EDITOR'S NOTE: The following is an excerpt from a CNN article by Dr. Sanjay Gupta, Nadia Kounang and Sandee LaMotte that ran Aug. 5 at cnn.com. The excerpt below talks about some of the emergency communication center and first responder preparations and the general state of local hospitals for the Rio 2016 Summer Olympic Games in Rio de Janero, Brazil.
By Dr. Sanjay Gupta, Nadia Kounang and Sandee LaMotte, CNN
More people turning to public hospitals
I'm back in the command center for Rio's Emergency Response Battalion, feeling the pulse of activity. More than a thousand people help keep the ambulances running and responding to emergencies 24 hours a day. The control board fills an entire wall, tracking minor to major injuries with color codes of blue, yellow and red.
Doctors, both military and civilian, triage the calls, making sure that everyone who gets an ambulance truly needs one. They cannot afford to waste efforts, especially with the extra stress of the Olympics.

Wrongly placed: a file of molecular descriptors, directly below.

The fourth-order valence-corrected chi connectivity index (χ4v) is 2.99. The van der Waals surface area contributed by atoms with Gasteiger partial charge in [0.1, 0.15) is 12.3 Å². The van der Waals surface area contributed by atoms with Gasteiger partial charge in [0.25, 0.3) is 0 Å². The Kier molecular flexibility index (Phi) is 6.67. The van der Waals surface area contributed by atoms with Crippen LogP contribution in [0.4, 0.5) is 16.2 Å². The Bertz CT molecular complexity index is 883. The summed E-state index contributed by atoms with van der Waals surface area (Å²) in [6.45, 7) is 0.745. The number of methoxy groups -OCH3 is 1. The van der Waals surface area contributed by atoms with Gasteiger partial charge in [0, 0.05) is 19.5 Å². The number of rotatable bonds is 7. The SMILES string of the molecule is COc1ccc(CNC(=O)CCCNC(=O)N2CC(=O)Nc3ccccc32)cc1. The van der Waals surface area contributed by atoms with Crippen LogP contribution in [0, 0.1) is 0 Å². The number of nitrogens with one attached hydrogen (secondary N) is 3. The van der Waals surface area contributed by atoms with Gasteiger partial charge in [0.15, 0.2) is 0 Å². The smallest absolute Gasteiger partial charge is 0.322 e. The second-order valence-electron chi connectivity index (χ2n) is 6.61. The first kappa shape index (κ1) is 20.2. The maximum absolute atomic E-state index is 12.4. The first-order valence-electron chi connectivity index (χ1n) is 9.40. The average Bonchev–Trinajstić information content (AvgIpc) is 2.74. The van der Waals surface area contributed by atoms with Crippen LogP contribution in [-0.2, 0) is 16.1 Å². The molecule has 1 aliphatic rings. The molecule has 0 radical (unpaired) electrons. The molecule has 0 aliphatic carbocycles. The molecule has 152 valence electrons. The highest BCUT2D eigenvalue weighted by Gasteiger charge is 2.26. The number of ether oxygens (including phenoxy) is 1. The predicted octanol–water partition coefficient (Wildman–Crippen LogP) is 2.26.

Lt. Col. Carlos Sima shows me around his command center with pride, and puts a good face on their lackluster response time and the well-known overcrowding of the hospitals they deliver to.
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"The economic crisis has made it very difficult," he tells me. "Even people who used to afford private hospitals are now going to public ones to save money."
I ask him what his biggest concern is during the upcoming Olympics, and hear a familiar refrain.
"A terrorist attack," he says quickly. "We don't have history with that. We are used to big accidents and the like, but because we don't have a history with terror, that would be of real concern."